Your heart and how it works

Diagram showing the different valves and chambers of the heart

The heart is the organ that pumps blood through the lungs and to the rest of the body.  It is located in the chest cavity behind the breastbone, also known as the sternum. 

The chambers of the heart

The heart is the size of your fist and is divided into four chambers named the:

  1. Right atrium
  2. Right ventricle
  3. Left atrium
  4. Left ventricle

Blood circulates throughout your body, bringing oxygen to your cells and removing carbon dioxide. Once the oxygen has been used, the blood comes back to the heart. The right atrium receives blood from the body without oxygen (unoxygenated blood). The blood in the right atrium is pumped into the right ventricle, which then pumps the blood to the lungs.  

Carbon dioxide (a waste product in the blood) is removed in the lungs, and new oxygen is added. The blood then flows into the left atrium, which pumps the blood with oxygen (oxygenated blood) into the left ventricle. The left ventricle pumps blood through a blood vessel called the aorta, and out to the rest of your body.

Colour diagram showing the different valves of the heart

OpenStax College, CC BY 3.0 (, via Wikimedia Commons

The valves of the heart

Valves located between the chambers of the heart keep blood flowing through the heart in only one direction.  

There are four heart valves named the:

  1. Mitral valve
  2. Tricuspid valve
  3. Aortic valve
  4. Pulmonary valve

The valves open when blood is pumped forward out of the heart chambers; then close to prevent blood from flowing backwards.  

When a heart valve becomes diseased (not working correctly), it may not open or close as it should, and the heart has to work harder to pump blood out to the rest of the body.

The coronary arteries

The heart muscle has blood vessels on its surface called coronary arteries. These arteries supply blood, oxygen, and nutrients to the heart muscle, which needs oxygen-rich blood to function.   Below is a picture of the different coronary arteries that wrap around the surface of the heart. 

A diagram detailing the different arteries in the heart

Blausen Medical Communications, Inc., CC BY 3.0 (, via Wikimedia Commons. The "Anterior interventricular artery" label has been changed to "Left anterior descending artery."

If there is a narrowing or blockage in one of the coronary arteries, the nutrients in the blood will have a hard time reaching the heart muscle. Decreased nutrients and oxygen to the heart muscle will impair the heart's ability to pump blood to the rest of your body.  

Coronary Artery Disease

Coronary Artery Disease (CAD) is the most common form of heart disease. It happens when one or more coronary arteries become blocked by a buildup of cholesterol fats, often called “plaque.” The vessels become narrow and stiff, affecting the blood supply to the heart.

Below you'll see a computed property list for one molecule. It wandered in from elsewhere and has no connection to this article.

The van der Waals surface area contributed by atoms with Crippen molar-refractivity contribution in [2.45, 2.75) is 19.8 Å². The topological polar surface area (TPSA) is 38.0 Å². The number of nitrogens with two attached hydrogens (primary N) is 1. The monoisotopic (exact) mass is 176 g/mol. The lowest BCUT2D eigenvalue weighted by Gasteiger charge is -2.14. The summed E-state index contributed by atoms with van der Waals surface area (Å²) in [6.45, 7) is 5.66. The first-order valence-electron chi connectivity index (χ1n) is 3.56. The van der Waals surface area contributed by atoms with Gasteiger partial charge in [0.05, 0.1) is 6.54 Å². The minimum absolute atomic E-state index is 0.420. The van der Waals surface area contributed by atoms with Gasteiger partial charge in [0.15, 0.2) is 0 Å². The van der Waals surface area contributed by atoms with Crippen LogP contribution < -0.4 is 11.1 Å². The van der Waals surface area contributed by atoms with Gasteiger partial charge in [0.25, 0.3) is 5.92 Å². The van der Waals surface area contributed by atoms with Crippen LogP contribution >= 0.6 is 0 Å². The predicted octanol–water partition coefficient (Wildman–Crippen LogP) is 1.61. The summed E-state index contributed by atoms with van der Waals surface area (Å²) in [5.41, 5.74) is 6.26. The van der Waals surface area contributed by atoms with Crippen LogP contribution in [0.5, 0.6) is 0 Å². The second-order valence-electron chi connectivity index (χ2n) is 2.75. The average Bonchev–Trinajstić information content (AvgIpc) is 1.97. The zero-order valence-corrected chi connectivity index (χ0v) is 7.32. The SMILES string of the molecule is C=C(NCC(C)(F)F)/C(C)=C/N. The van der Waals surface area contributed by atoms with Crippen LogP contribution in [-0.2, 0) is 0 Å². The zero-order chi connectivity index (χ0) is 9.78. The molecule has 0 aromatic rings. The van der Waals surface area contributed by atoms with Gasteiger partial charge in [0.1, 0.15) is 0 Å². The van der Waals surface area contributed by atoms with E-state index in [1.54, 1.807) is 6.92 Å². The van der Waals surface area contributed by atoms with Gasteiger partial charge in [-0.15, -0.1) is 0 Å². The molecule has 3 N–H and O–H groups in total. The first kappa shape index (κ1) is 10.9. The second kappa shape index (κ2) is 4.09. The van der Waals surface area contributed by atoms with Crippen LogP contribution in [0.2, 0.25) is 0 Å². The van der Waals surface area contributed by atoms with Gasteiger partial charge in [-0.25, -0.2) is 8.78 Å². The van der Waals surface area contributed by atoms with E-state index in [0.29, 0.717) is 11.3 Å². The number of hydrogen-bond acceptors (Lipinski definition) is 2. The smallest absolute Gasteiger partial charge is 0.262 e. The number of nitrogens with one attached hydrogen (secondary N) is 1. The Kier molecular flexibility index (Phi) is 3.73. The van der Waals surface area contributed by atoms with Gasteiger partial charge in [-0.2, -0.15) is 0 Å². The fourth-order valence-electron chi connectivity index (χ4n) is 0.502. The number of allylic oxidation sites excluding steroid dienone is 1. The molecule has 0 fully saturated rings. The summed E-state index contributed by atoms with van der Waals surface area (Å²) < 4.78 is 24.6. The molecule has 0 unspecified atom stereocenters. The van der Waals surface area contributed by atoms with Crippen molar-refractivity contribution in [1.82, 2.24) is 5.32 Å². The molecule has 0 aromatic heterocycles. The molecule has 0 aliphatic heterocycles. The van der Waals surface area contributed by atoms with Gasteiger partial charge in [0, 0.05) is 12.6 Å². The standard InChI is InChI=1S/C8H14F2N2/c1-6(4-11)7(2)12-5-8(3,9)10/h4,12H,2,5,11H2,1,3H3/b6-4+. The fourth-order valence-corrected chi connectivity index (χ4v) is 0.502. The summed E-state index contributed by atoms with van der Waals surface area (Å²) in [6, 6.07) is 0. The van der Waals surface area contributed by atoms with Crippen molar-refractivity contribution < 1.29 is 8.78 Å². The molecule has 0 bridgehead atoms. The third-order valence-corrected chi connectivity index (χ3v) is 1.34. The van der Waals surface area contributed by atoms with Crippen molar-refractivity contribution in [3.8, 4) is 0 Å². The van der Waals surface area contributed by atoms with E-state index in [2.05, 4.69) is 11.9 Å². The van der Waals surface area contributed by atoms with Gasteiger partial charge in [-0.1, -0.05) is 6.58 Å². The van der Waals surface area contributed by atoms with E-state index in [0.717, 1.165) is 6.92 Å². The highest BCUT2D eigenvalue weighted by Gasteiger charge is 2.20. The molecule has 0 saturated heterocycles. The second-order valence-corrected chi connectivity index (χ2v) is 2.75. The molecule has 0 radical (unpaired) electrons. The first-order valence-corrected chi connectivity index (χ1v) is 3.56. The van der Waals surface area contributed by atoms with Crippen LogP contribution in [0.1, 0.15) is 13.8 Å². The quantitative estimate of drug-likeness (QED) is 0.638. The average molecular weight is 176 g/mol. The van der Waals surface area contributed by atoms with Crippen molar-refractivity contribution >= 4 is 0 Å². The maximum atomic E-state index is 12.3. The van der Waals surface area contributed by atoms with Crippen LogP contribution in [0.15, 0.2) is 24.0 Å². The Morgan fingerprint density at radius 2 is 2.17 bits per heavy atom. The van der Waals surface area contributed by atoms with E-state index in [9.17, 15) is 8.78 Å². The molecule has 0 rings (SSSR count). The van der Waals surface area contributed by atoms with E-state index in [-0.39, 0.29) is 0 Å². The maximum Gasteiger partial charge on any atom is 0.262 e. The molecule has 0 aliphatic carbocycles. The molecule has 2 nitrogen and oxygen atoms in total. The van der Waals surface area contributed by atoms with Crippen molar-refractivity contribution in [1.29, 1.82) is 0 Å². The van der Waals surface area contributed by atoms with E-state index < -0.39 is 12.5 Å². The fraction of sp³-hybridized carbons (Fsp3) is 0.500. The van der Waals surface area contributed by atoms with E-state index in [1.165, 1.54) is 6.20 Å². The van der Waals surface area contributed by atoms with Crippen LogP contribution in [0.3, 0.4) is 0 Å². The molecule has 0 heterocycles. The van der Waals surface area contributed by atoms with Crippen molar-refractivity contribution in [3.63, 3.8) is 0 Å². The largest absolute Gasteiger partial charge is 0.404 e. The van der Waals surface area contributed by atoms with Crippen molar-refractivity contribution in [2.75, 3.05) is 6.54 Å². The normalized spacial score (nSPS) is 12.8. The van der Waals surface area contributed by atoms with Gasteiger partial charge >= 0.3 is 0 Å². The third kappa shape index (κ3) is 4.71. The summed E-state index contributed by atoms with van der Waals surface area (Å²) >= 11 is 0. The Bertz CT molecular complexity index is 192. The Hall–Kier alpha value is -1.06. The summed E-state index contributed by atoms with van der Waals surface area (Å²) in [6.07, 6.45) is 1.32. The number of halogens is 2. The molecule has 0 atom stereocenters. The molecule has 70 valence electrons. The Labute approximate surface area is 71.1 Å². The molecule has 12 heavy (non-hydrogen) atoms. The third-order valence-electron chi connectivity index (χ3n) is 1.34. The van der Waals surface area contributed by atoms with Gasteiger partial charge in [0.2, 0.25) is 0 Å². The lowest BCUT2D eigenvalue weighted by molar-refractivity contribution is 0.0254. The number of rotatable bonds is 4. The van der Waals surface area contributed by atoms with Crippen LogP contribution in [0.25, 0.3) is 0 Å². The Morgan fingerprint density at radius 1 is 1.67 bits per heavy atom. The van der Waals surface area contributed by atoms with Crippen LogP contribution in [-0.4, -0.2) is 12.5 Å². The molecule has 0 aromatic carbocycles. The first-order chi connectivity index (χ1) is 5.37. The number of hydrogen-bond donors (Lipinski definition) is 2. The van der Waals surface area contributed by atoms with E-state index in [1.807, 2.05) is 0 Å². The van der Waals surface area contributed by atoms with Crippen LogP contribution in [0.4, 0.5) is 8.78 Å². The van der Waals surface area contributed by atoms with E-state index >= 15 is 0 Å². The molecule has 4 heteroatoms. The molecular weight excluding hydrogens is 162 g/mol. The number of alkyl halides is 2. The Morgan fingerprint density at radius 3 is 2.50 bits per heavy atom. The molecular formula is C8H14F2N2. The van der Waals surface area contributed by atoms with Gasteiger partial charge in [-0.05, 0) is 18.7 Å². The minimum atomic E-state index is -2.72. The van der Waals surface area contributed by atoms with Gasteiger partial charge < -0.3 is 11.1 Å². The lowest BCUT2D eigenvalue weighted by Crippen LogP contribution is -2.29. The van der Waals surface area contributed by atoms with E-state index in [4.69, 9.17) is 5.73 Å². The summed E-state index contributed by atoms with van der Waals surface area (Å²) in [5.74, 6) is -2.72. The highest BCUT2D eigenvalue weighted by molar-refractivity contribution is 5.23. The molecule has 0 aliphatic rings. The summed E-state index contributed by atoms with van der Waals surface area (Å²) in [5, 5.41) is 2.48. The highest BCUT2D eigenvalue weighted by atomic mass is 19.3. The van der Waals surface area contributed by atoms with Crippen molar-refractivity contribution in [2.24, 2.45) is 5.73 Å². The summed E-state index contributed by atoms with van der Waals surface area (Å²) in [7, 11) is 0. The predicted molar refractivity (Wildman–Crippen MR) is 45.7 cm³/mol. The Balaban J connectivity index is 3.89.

A diagram showing a normal artery and an artery narrowed by plaque

The aorta

The aorta is the largest artery in the body and is the main blood vessel that carries oxygenated blood from the heart to the rest of the body. 

Diagram showing the shape and location of the aorta

Aortic disease

People with aortic disease usually have no symptoms. Aortic disease is often found unexpectedly through imaging tests performed for other reasons (i.e. chest X-rays, CT scans, MRI scans or echocardiograms). 

Aortic dissection

An aortic dissection occurs when a tear occurs in the aorta's inner layer. When a tear occurs, blood flows between the layers of the aorta and creates a false lumen (a false channel) for blood to flow. If too much blood flows through the false lumen instead of the true lumen, blood may not be delivered properly to the rest of the body. The area of the tear may also enlarge, and people may develop an aneurysm in addition to the dissection.

If you have any questions about your surgery, or your specific heart condition, please speak with your health-care team.  

Aortic aneurysm

In aortic disease, the wall of the aorta becomes weak, and a part of the aorta becomes enlarged. The enlarged area is called an aneurysm. If an aneurysm occurs in the part of the aorta running through the chest, it is called a thoracic aortic aneurysm. If it occurs in the part of the aorta running through the abdomen, it is called an abdominal aortic aneurysm.  

Depending on the size of the aneurysm, the aorta may be at risk of bursting or tearing. If the aorta bursts or tears, this can cause life-threatening bleeding and affect blood flow to the rest of the body. People with aortic aneurysms require regular follow-up and imaging to monitor the size of the aneurysm. Such follow-up and monitoring are organized through the Thoracic Aortic Disease Program at VGH. If you have a family history of aneurysms or are suspected of having a genetic condition, you may also be referred to a genetic specialist or other specialists. If the size of the aneurysm increases to the point that the risk of bursting becomes concerning, your health-care team will recommend repair.   

Diagram showing the different types of aortic aneurysms

Your surgical journey

Learn more about your heart surgery

Waiting for your cardiac surgery

Preparing for your cardiac surgery and recovery

The day before your cardiac surgery

The day of your cardiac surgery

Your recovery in hospital after cardiac surgery

Your recovery in hospital after cardiac surgery: what to expect each day

Your recovery in hospital after cardiac surgery: activity and exercise

Going home from the hospital after cardiac surgery

Your recovery at home after cardiac surgery

Your recovery at home after cardiac surgery: activity and exercise

Adjusting to life after cardiac surgery